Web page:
It would be easy to say that the culture we live in has bred us to not trust one another, because someone is always out to get one over on you. I would dare to say that it has to do with the fact that we are all totally depraved people and without Christ we cannot dare trust ourselves. In chapter 7 of Romans the Apostle Paul summed up the struggle we face when he said,
For I do not understand my own actions. For I do not do what I want, but I do the very thing I hate. Now if I do what I do not want, I agree with the law, that it is good. So now it is no longer I who do it, but sin that dwells within me. For I know that nothing good dwells in me, that is, in my flesh. For I have the desire to do what is right, but not the ability to carry it out. For I do not do the good I want, but the evil I do not want is what I keep on doing. Now if I do what I do not want, it is no longer I who do it, but sin that dwells within me. (Romans 7:15-20 ESV)
This makes it extremely difficult to trust those who are in leadership positions because we have no certainty that they have our best interest in mind when they are making their decisions. While in his book Being Leaders Aubrey Malphurs claims that it will usually take up to five years to trust a new leader. It is this writers humble opinion that this period does not have to be anywhere near that length. If you enter into a situation with new leadership you can determine their character within a matter of months to a year. Are they self-serving? Or do they sacrifice some comfort on their part for the greater good?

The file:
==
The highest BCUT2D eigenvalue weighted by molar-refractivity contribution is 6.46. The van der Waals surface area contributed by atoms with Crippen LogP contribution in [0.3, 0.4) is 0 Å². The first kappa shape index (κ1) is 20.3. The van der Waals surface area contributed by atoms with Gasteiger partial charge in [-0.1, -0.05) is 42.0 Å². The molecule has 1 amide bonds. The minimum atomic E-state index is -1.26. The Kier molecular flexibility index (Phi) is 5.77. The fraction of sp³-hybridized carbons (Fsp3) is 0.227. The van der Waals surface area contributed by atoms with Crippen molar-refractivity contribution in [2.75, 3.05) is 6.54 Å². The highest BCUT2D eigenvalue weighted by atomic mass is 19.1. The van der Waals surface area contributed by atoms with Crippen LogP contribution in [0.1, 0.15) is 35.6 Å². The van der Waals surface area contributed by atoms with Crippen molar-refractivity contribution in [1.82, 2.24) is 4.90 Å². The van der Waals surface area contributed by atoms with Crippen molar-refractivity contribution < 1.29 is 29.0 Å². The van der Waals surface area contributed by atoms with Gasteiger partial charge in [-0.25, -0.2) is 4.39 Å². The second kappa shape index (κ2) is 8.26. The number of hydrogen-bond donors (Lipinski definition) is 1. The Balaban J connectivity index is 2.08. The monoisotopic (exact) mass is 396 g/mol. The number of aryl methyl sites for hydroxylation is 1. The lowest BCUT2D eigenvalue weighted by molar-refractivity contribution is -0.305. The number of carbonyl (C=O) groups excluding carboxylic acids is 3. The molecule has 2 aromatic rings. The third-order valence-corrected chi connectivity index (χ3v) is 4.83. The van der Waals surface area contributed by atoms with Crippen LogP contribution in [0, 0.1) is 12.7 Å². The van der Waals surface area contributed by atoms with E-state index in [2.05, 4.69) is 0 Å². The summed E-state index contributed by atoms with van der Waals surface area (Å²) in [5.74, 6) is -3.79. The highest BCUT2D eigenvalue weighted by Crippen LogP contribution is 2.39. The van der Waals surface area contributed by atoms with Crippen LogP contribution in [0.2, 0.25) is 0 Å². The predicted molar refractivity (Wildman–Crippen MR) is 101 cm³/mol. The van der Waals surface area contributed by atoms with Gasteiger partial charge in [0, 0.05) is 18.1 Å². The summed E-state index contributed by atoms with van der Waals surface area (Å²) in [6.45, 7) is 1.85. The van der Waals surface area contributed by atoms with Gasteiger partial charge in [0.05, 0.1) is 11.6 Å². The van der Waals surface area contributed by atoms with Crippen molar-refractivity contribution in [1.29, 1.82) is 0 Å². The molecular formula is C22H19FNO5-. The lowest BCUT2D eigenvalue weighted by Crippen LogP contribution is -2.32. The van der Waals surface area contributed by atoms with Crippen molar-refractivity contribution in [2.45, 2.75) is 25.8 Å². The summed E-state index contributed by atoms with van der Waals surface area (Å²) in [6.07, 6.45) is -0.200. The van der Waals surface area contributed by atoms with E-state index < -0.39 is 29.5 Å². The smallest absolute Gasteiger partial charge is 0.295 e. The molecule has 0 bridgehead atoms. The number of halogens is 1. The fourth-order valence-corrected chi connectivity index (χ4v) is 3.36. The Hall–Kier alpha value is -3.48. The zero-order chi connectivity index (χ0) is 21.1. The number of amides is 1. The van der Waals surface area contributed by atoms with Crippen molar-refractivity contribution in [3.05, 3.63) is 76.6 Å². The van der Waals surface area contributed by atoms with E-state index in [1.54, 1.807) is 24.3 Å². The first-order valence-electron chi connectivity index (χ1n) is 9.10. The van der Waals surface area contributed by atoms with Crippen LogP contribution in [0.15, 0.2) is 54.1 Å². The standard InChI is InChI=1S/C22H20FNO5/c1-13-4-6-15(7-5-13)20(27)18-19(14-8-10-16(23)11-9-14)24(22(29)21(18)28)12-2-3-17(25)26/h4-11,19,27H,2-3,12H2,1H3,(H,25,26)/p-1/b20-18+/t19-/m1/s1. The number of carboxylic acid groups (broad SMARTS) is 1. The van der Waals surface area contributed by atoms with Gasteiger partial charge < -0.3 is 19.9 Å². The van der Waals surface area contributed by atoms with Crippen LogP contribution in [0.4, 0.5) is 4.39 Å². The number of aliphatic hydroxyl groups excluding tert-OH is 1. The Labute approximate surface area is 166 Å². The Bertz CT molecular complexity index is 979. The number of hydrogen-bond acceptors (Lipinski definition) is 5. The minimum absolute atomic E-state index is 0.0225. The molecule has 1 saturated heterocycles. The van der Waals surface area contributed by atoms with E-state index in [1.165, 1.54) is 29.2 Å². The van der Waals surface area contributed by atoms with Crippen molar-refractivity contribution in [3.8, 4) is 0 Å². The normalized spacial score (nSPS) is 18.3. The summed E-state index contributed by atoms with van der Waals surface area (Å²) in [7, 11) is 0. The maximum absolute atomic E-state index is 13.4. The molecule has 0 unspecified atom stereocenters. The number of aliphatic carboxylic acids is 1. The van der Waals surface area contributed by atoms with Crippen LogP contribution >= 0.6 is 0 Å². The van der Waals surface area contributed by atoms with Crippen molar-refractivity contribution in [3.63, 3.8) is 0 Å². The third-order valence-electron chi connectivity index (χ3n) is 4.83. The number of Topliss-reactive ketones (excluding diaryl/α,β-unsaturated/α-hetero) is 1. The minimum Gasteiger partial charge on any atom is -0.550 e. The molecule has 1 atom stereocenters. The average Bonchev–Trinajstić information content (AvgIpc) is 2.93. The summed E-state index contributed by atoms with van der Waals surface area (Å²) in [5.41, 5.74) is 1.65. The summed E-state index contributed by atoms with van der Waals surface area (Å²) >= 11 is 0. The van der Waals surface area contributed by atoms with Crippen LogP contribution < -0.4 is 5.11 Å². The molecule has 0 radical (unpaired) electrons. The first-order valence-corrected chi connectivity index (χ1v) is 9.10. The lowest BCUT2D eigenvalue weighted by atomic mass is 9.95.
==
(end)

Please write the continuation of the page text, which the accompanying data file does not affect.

Over years of working in different environments I have noticed that the bosses who are willing to show someone how to do the job more efficiently or even in the correct manner without being brash or degrading get more respect which in return breeds trust. Humility is another key to the character of the leader that will always play an important role. If our Lord can take on the lowest place in the house to demonstrate His heart, what makes us any better?